Oxytocin is secreted from the pituitary gland and cannot re-enter the brain because of the blood-brain barrier. Instead, the behavioral effects of oxytocin are thought to reflect release from centrally projecting oxytocin neurons, different from those that project to the pituitary gland, or which are collaterals from them. Oxytocin receptors are expressed by neurons in many parts of the brain and spinal cord, including the amygdala, ventromedial hypothalamus, septum, nucleus accumbens and brainstem.
Oxytocin is best known for its roles in female reproduction: 1) it is released in large amounts after distension of the cervix and vagina during labor, and 2) after stimulation of the nipples, facilitating birth and breastfeeding. Recent studies have begun to investigate oxytocin’s role in various behaviors, including orgasm, social recognition, pair bonding, anxiety, and maternal behaviors. For this reason, it is sometimes referred to as the “cuddle hormone.”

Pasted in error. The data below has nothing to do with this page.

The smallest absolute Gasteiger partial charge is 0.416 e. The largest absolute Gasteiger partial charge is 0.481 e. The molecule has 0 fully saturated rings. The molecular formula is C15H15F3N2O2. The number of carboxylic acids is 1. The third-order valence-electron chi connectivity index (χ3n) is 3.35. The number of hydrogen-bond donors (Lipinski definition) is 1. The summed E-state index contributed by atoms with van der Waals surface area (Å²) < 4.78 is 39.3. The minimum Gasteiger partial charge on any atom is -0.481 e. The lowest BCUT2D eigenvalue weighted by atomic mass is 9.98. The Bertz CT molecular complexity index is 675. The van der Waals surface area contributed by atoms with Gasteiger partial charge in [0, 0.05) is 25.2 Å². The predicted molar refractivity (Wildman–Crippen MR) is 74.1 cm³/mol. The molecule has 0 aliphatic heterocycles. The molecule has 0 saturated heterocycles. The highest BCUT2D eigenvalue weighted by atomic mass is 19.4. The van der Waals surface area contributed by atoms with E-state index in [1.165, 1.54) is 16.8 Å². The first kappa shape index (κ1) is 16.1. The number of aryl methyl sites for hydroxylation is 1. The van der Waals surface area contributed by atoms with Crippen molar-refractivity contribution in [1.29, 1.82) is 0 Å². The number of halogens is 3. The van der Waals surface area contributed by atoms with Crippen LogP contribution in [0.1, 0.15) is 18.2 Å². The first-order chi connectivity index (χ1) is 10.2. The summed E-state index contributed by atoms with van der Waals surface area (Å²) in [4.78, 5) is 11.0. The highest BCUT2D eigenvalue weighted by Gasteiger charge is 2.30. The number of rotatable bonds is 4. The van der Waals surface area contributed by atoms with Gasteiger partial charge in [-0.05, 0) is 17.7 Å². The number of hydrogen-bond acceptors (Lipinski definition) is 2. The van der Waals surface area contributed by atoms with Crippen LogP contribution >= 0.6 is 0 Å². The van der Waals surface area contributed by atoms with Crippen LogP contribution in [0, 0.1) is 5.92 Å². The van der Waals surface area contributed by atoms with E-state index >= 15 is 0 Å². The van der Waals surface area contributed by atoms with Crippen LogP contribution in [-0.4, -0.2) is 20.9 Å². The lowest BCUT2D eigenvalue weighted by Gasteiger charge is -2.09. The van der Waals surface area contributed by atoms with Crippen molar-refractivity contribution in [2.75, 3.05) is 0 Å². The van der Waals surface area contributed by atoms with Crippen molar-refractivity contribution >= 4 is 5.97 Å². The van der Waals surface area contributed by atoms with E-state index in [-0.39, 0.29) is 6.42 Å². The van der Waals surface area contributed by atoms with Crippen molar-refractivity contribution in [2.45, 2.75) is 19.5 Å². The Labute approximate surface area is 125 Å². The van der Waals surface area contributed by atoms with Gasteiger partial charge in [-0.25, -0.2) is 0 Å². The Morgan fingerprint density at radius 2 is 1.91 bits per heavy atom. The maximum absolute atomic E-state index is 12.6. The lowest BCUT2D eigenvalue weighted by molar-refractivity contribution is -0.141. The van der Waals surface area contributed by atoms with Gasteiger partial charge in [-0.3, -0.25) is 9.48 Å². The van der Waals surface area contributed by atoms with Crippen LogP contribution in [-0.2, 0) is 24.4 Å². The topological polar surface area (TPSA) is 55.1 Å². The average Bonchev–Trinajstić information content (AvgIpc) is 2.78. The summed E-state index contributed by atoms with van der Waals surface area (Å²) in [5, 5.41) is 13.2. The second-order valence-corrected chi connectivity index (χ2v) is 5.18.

The hormone oxytocin has come under intensive study in light of emerging evidence that its release contributes to the social bonding that occurs between lovers, friends, and colleagues. Oxytocin also plays an important role in birth and maternal behavior, but until now, research had never addressed the involvement of oxytocin in the transition to fatherhood.
Three important findings emerged. At both time-points, fathers’ oxytocin levels were not different from levels observed in mothers. Thus, although oxytocin release is stimulated by birth and lactation in mothers, it appears that other aspects of parenthood serve to stimulate oxytocin release in fathers.